The question-and-answer method is the art of conversation and rhetoric. When questions and answers continue, it becomes a kind of discourse. This was well demonstrated by Confucius and Socrates. The continuation of questions and answers is what we call philosophy. When an ordinary question is followed by a special answer, it becomes realization. A case in point is Li Bai’s “Question and Answer on the Mountains,” where he smiles and does not answer when asked for what reason he stays on the green mountain. A wise answer that gives you an unexpected realization is called poetics.
Poetry begins with the act of asking something. A person, who gives the same answer as everyone else and leaves is not a poet. However, some people sometimes think of their own answers, dream of answers, and live according to their answers. They become real poets in the process.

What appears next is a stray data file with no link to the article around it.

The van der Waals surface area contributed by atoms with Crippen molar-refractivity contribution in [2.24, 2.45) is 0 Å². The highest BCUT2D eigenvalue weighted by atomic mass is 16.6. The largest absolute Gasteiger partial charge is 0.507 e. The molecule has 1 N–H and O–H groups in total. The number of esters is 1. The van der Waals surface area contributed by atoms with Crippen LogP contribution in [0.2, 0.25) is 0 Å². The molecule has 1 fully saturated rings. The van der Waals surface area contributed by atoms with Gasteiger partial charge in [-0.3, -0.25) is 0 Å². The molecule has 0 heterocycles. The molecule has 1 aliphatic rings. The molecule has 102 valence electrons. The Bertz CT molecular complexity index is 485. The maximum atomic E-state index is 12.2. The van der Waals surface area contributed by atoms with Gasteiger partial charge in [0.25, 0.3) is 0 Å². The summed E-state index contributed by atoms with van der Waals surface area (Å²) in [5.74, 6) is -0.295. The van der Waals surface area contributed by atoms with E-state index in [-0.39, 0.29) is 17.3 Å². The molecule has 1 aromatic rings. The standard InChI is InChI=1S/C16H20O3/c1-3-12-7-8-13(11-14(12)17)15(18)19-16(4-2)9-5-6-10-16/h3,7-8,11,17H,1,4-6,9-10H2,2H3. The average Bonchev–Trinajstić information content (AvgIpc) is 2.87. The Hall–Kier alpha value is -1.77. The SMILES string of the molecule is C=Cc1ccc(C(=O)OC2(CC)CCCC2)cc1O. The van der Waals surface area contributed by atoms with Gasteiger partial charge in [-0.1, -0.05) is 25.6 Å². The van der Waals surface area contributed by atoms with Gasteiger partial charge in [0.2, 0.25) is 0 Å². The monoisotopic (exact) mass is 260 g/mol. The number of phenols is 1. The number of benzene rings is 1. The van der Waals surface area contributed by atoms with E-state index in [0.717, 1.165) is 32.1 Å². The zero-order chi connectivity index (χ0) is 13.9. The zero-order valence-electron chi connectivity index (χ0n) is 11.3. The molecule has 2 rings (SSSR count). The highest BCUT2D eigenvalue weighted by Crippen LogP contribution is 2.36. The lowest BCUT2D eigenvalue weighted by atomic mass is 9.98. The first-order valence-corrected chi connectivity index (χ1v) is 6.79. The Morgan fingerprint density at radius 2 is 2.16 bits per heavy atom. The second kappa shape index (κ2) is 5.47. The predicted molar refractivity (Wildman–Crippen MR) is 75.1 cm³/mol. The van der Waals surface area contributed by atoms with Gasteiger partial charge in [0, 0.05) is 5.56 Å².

In today’s poem, there are five questions and five answers. The questions seem like those of a strict teacher, and the answers appear to be from a student who seeks learning opportunities. But in fact, there is only one person doing the asking and answering. To be precise, poet Lee San-ha is asking questions and his whole life is answering. Every answer to every question is all about determination and realization. The answer that no flower blooms carelessly is not a statement of fact. It is a determination that he will not treat flowers carelessly. The same goes for the answer that no flowers in the world are the same. It means that all flowers are precious because they are all born differently. Because the war is not over yet, this poem sounds more suggestive.